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Company Based Social Media Programs

Many legally conservative or highly regulated companies are not only reluctant to enter into the realm of social media they are also extremely suspicious of employee use as well. Without seeing the advantages of participating in a global knowledge network, management sees it as a time waster that is to be blocked or severely restricted. This creates a conflict between those who join the company already involved individually with social media and see it as important as telephones, ballpoint pens and copy machines. The evolution into being social media savvy for most companies starts with a strong proponent in sales and marketing. Soon it grows to a proportion that cannot be ignored as it begins to impact other aspects of the business. Recognizing that it is also a fantastic tool for HR and R&D, others jump onto the bandwagon, but success in these endeavors is not a simple application of individual social media by an evangelist to the corporate setting. Many so-called social media experts do not bring savvy business acumen to the game. Like all business decisions, social media presents real opportunities only if risks are confronted and a disciplined approach is planned.

The myths about social media expertise is brought into the workplace by those who listen to the latest sound bites and are usually found not guilty of original thinking. That recent college graduate hire may or may not have what it takes to lead a corporate social media project, but not if the only reason for the choice is their age and that they can spell Twitter and get all the letters in the right order. Maturity is measured in more ways than chronological age and a social media evangelist who has reached a level of business understanding that incorporates economic and other aspects of the project is probably a better choice. There is no “just do it” without proof of concept and a positive ROI.

  1. Formulate Program Objectives – No social media program should be attempted without clearly defined corporate goals in mind. Jumping onto a popular social platform because everybody else seems to be doing it is not the main motivation to do it. Looking before leaping into the firestorm of public exposure can prevent a devastating embarrassment and the need for damage control. If there is not a willingness to engage in honest dialog with users, customers or hiring prospects then the efforts will be seen as marginal… perhaps no program is better than one that doesn’t connect.
  2. Evaluate Technical and Intellectual Bandwidth – Readiness to begin a program to meet the design goals will be seen in the maturity of the organization. The IT support for the program must be in place before starting, but a majority of IT people are not social media savvy. They must understand the hardware, software and external resources needed for success. Management buy-in to the concept must include a commitment to the financial resources needed to put the program in place and maintain it.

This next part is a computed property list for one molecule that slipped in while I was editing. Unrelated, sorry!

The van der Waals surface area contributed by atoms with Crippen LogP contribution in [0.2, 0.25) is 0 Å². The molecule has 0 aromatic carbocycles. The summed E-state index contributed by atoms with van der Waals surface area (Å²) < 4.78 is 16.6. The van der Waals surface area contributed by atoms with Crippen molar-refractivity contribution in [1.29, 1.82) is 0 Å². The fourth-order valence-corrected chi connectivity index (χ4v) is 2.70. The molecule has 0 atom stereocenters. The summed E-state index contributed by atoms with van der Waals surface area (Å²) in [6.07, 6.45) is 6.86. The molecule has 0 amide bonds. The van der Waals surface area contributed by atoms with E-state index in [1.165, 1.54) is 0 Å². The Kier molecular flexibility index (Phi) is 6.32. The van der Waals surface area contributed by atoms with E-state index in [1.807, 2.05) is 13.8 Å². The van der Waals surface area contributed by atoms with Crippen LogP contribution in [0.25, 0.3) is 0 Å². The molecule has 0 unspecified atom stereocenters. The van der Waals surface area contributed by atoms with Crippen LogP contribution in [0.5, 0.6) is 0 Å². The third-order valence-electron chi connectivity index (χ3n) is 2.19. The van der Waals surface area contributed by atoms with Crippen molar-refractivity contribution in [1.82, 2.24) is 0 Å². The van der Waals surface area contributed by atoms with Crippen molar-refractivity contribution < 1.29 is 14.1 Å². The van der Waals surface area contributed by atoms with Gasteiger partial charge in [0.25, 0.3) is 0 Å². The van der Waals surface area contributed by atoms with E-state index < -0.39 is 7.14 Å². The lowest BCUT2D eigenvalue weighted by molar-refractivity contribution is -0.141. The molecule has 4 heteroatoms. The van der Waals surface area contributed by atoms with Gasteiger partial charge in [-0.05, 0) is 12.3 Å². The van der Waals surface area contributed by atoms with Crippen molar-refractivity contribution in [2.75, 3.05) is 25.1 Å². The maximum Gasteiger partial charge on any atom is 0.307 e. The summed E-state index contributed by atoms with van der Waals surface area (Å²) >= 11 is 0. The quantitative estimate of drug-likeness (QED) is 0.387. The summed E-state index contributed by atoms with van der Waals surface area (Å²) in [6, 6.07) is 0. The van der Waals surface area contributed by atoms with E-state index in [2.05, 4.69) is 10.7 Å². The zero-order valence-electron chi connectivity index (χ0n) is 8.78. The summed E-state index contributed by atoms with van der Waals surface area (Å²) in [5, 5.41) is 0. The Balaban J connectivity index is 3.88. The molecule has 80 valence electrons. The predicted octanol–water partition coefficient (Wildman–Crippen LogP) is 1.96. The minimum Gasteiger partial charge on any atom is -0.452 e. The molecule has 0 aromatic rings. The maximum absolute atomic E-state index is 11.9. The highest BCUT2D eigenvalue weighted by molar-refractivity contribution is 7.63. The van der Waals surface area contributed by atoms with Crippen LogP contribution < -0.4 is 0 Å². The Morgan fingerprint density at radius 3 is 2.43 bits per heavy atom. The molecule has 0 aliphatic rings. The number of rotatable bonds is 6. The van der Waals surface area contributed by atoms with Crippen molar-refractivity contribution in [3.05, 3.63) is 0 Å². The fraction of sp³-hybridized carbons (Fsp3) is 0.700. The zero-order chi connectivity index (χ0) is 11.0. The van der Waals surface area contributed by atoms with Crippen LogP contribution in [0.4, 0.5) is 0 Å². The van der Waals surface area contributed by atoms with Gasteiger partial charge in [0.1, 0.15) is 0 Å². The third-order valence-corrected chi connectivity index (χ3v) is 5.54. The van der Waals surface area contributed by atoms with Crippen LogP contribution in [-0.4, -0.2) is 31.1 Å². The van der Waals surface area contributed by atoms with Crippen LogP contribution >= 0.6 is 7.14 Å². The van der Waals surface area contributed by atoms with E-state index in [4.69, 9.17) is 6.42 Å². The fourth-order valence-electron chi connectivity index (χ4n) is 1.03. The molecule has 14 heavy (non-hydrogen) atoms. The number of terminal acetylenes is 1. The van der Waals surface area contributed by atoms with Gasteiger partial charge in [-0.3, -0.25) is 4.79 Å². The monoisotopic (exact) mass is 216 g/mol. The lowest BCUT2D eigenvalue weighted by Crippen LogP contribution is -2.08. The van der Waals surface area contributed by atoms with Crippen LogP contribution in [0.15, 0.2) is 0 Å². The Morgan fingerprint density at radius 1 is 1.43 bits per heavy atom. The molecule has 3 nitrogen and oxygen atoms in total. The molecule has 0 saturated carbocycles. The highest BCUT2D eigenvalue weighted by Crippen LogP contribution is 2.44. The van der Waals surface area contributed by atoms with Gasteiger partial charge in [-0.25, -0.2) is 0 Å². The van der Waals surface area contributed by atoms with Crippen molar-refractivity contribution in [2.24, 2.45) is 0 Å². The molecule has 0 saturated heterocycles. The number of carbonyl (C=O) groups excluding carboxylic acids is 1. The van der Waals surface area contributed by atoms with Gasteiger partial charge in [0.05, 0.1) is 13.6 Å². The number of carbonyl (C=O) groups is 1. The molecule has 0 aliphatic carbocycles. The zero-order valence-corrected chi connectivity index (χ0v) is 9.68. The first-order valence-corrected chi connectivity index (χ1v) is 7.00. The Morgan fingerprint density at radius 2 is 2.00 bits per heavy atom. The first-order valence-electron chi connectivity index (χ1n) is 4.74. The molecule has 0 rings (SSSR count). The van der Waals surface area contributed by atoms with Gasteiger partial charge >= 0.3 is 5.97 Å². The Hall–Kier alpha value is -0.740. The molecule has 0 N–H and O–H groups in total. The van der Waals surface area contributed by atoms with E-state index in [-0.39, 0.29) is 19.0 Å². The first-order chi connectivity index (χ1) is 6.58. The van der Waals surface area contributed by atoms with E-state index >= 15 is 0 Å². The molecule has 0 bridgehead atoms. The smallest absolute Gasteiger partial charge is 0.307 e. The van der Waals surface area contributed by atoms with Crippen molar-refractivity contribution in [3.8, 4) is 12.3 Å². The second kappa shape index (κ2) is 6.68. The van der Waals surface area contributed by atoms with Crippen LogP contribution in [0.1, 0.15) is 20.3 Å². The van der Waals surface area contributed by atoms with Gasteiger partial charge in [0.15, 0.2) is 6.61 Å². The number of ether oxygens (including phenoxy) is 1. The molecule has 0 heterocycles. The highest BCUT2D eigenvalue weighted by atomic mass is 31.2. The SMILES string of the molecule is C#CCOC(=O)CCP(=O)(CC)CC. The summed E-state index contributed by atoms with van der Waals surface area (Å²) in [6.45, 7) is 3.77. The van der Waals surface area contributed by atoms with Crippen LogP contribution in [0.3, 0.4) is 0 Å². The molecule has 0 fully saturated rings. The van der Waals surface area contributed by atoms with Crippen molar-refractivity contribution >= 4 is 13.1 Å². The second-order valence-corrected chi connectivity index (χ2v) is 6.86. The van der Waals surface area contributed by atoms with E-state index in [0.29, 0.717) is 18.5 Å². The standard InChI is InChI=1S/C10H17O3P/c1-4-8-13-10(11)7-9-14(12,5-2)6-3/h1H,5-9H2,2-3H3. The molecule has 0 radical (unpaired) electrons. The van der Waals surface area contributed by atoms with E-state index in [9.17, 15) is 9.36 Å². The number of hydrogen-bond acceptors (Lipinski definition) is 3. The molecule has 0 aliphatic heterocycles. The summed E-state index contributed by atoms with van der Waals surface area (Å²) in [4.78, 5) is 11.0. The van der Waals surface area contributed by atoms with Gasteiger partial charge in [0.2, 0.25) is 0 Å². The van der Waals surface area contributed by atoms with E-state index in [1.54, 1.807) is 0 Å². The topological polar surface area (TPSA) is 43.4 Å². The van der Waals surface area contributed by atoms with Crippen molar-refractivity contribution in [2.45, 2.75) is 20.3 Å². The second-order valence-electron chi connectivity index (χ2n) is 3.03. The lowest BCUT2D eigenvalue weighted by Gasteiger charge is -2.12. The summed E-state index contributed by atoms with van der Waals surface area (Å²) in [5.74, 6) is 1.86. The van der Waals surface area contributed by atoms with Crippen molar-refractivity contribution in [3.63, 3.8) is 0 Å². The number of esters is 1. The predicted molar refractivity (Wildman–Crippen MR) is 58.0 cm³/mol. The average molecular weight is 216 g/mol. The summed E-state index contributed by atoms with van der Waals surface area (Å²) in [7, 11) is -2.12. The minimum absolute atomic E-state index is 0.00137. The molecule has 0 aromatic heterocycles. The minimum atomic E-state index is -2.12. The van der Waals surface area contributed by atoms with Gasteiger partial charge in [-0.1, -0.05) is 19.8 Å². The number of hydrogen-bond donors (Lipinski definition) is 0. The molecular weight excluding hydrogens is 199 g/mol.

3. Encourage Inclusive Involvement – The steering committee that starts the program in motion must include a cross section of the company and mirror the organization chart. Starting with an executive sponsor, there must be elements of Finance, Marketing, HR, Staffing, IT and other functional bodies that may have input. Focus on the authors and monitors of content needs to be etched into the plan from the start and modified as needed. Involvement of other employees and a set policy for social media use needs to be written and implemented.
  4. Choice of Participants and Platforms – Social media platforms have different purposes and usage by their memberships. Even those that are claiming universality or have attempted to clone other platforms’ functionality will have a different reach. No social media platform is unsuitable for business use, but tailoring the content for a specific purpose is necessary to reach the target audience. Decentralized authorship is best with no single function holding veto power over content by others. Overall guidelines are a template for use and monitoring to protect corporate culture is ongoing.
  5. Monitoring and Dialog – Many companies that jump on the “me too” social media bandwagon forget one important thing: IT IS SOCIAL! Failure to engage with those who are participating turns it into a turn off. If it is perceived as just another platform for press releases or posting jobs, it will probably not survive in a medium that can be brutally honest and critical. If resources necessary for monitoring and engaging with users is not planned, kill the program before it kills your brand.
  6. Measure Results and Follow-up – There is no magic formula to measure engagement, but usage statistics are relatively easy to determine. If friends/followers/users peak and then decline, there is an indication that something needs to be changed. If those objectives that were determined before the program began are not being met, make changes and re-measure. Rinse, lather and repeat.

Using social media to connect outside of the brick and mortar walls is not mandatory for success, but those who use it effectively will begin to eke out a distinct competitive advantage. Keeping current on social media is like herding cats because the logic scatters in all directions. Failure to stay up-to-date shows how out of touch the company brand is becoming. Broadcasting that kind of culture is not a good thing!

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Dilbert Comic Strip, 10-30-10 ©2010 Scott Adams



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